“Best Historical Novel” – Lovey Award Winner

Robert Goldsborough author of "Terror at the Fair" 2012 Lovey "Best Historical Novel"As the publisher of the Snap Malek series, I am thrilled and honored to announce that at the Love is Murder 2012 Conference, Robert Goldsborough accepted the Lovey Award for “Best Historical Novel” for book five in the Malek series, Terror at the Fair.

As a long-time fan of Robert Goldsborough’s wonderful additions to the Nero Wolfe series created by Rex Stout, it was more than a thrill to put Bob’s original historical mystery series into print, and each one in the series since. Snap Malek quickly became one of my favorite characters in the historical mystery genre, earning a place next to Nero Wolfe on the podium in my mind.

When we first published Three Strikes You’re Dead, nothing could have pleased us more than being there when Bob won the Lovey Award that year at Love is Murder for “Best Historical Novel.” What this tells me is that  Robert Goldsborough has definitely got what it takes to tell entertaining stories and to create unforgettable characters. It would appear that mystery readers agree with me on that.

Congratulations to Robert for this latest honor, and I, for one, look forward to many more outstanding novels written by this acclaimed author.

With great pride and respect,

Karen L. Syed, President
Echelon Press LLC

In Praise of John Nettles

Actor John Nettles

Actor John Nettles

If, after reading the headline, your reaction is “Who Is John Nettles?” you cannot call yourself a fan of television detectives, particularly the British version. In terms of longevity, Nettles is the reigning champion of TV detectives by a wide margin. For 13 seasons, he has portrayed Chief Detective Inspector Tom Barnaby in the series “Midsomer Murders,” episodes of which are regularly telecast on Public Broadcasting stations throughout the U.S.

Midsomer Murders

Midsomer Murders

The series, adapted from the books of Caroline Graham (born 1931), is set in England’s fictitious Midsomer County, with most of the filming done in picturesque rural and small-town Buckinghamshire. Nettles portrays a calm, clear-eyed and happily married detective who remains unrattled as the deaths pile up all around him in the unlikely bucolic settings.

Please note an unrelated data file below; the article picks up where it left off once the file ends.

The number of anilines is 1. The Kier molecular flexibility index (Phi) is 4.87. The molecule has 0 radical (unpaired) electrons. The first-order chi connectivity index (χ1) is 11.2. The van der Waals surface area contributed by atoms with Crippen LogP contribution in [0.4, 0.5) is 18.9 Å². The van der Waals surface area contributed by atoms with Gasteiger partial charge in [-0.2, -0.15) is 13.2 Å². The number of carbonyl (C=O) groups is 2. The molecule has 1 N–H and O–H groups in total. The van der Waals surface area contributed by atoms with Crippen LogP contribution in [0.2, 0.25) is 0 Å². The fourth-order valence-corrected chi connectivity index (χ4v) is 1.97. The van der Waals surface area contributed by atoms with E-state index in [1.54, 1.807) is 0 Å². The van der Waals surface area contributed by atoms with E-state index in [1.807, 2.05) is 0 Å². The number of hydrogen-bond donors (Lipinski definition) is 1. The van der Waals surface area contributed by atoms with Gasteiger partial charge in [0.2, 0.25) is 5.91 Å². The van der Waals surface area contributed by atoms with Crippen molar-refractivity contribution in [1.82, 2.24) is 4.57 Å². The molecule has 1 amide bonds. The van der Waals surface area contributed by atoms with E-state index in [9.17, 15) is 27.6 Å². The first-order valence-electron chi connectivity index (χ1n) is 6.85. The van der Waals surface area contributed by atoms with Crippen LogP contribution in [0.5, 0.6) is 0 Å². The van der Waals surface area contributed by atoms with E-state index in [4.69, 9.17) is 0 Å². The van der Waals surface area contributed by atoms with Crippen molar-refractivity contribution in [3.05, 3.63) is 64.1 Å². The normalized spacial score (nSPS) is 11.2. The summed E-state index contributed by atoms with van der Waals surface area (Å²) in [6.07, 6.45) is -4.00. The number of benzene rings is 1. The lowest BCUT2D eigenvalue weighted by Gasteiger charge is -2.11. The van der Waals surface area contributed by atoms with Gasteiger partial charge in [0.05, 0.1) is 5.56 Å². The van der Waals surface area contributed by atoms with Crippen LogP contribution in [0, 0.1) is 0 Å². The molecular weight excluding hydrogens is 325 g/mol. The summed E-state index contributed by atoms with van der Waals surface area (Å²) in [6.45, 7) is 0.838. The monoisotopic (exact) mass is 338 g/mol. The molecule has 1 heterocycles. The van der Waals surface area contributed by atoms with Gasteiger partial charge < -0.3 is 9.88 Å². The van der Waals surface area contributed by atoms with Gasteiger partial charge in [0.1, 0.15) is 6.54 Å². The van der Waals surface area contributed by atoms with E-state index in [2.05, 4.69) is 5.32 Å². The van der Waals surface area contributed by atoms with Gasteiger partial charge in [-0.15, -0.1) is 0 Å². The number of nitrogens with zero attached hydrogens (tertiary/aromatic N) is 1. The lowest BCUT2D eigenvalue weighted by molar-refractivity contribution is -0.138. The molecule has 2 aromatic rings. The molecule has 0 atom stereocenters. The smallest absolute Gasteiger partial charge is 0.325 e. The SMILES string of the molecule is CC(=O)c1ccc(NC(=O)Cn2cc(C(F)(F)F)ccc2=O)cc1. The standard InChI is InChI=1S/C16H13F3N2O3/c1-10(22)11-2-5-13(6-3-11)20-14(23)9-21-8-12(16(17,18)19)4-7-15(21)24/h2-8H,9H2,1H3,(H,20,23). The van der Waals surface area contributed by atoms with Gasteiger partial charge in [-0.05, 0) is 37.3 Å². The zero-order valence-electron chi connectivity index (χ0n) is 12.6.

In his Barnaby role, Nettles appeared in 81 “Midsomer” episodes, far surpassing the late, great Jeremy Brett’s 41 episodes as Sherlock Holmes from 1984 to 1994. Nettles, 67, made his final Barnaby episodes earlier this year. During his long tenure as Barnaby, he had three different sergeants as his sidekicks. Jane Wymark played Barnaby’s wife, Joyce, in all 81 episodes, stoically putting up with him upsetting the family schedule by dashing off to a case in mid-meal or during a stage play in which their daughter is performing.

Although Nettles is departing, “Midsomer Murders” will continue. New episodes, filming this year, feature Neil Dudgeon as Detective John Barnaby, Tom’s cousin. It will be interesting to see how he is received by viewers.

Helen Hayes: Will Live Forever

I was delighted to learn that Helen Hayes, arguably the finest American actress of the Twentieth Century, recently got honored by being pictured on the latest “anytime”U.S. postage stamp, now on sale nationwide for 44 cents and usable for first-class postage at any future rate from now on. Miss Hayes, dubbed “The First Lady of the American Theater,” died in 1993 at 92. She was the only performer to win the show business “grand slam” of Oscar, Tony, Emmy, and Grammy. 

She became the first stage actress to win an Oscar, for her role in “The Sin of Madelon Claudet” in 1932. She won her second Oscar 38 years later for her supporting role in the 1970 film “Airport.”